Zev is encouraged by his fellow Auschwitz survivor, Max (Martin Landau), to embark upon a cross-country mission of revenge and find the former commander responsible for murdering their families, who they now believe to be living somewhere in the country under an assumed identity.
Remember takes you on a journey through small towns in the US and Canada as Zev follows the thorough instructions of his wheel-chair bound friend in search of the mysterious man named Rudy Kolander. The pacing and intensity will keep audiences riveted as they witness, and become a part of, the intricately plotted story of Zev’s self-denial and mourning.
Drawing Against Oblivion (Germany)
This New York Festival Gold Medal winning documentary puts children at the centre of the Holocaust tragedy. Drawing Against Oblivion showcases Austrian artist Michael Bockelmann, as he uses his passion and artistry to capture, in charcoal drawings, the faces and memory of the countless children who perished in the death camps.
By drawing the faces of the innumerable children who were murdered and then disappeared into the archives as statistics, the artist aims to retrieve them from “oblivion”. The documentary follows his journey to the concentration camp at Auschwitz, and then to US to meet those children who escaped from the death camps. This documentary will move you with its humanity as Bockelmann asks, “What happened to the children who lay in the wrong crib?”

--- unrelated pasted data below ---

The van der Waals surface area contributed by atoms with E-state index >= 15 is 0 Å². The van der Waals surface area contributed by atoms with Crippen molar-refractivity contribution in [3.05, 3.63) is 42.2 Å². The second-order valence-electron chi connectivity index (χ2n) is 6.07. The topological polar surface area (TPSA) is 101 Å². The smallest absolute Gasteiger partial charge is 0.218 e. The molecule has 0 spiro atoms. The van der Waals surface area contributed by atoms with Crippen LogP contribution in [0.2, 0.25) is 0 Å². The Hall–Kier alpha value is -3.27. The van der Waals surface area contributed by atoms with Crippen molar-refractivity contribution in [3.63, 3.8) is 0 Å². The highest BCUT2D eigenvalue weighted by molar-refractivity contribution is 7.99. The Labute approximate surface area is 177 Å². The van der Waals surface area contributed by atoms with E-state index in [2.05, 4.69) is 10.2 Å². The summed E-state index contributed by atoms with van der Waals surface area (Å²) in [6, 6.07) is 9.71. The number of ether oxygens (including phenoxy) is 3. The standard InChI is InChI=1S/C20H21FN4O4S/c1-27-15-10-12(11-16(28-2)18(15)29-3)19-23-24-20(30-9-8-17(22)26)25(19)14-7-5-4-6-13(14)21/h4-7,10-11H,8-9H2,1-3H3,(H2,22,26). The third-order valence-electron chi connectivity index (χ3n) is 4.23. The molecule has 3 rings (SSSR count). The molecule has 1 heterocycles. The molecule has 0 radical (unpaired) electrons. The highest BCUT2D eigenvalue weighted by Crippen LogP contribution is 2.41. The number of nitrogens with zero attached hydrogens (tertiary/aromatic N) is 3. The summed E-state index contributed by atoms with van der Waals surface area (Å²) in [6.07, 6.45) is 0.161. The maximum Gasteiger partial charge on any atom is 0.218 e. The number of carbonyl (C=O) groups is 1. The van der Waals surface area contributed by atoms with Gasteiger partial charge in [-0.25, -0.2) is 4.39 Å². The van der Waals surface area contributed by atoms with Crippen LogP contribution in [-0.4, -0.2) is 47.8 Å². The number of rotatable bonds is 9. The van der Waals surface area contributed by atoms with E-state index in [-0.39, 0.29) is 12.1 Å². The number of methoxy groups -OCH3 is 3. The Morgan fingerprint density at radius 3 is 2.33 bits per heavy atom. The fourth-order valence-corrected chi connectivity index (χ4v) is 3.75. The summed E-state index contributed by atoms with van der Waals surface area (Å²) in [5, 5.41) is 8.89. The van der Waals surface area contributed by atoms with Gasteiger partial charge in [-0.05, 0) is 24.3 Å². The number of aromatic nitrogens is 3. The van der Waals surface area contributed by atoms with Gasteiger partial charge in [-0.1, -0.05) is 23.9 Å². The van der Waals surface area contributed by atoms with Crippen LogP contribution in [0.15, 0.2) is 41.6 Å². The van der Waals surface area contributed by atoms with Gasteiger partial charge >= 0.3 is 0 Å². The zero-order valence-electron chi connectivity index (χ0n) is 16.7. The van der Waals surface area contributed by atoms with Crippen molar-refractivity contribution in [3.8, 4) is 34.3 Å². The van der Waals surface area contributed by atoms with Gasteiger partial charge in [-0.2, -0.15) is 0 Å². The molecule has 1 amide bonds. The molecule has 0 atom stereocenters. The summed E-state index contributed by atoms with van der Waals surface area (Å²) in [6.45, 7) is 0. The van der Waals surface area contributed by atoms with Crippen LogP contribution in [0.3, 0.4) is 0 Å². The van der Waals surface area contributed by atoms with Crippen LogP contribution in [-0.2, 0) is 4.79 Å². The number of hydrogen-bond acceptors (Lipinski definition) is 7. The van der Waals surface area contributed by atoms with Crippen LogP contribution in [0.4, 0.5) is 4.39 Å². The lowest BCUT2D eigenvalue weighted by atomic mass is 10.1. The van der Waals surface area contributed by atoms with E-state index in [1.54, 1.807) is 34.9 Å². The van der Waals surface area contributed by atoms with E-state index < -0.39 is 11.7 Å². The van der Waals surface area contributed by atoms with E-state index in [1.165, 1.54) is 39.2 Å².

A selection of these drawings will also be displayed in the foyer of the Classic Cinema, the Festival’s Melbourne venue, throughout the season.
Hitler’s Mein Kampf: A Dangerous Book (Germany)
On January 1, 2016, the 70-year copyright protection on the infamous text, written by Hitler between 1924-1926 and banned by the Allies at the end of World War Two, expired, meaning that it has entered the public domain on bookshelves right next to Harry Potter.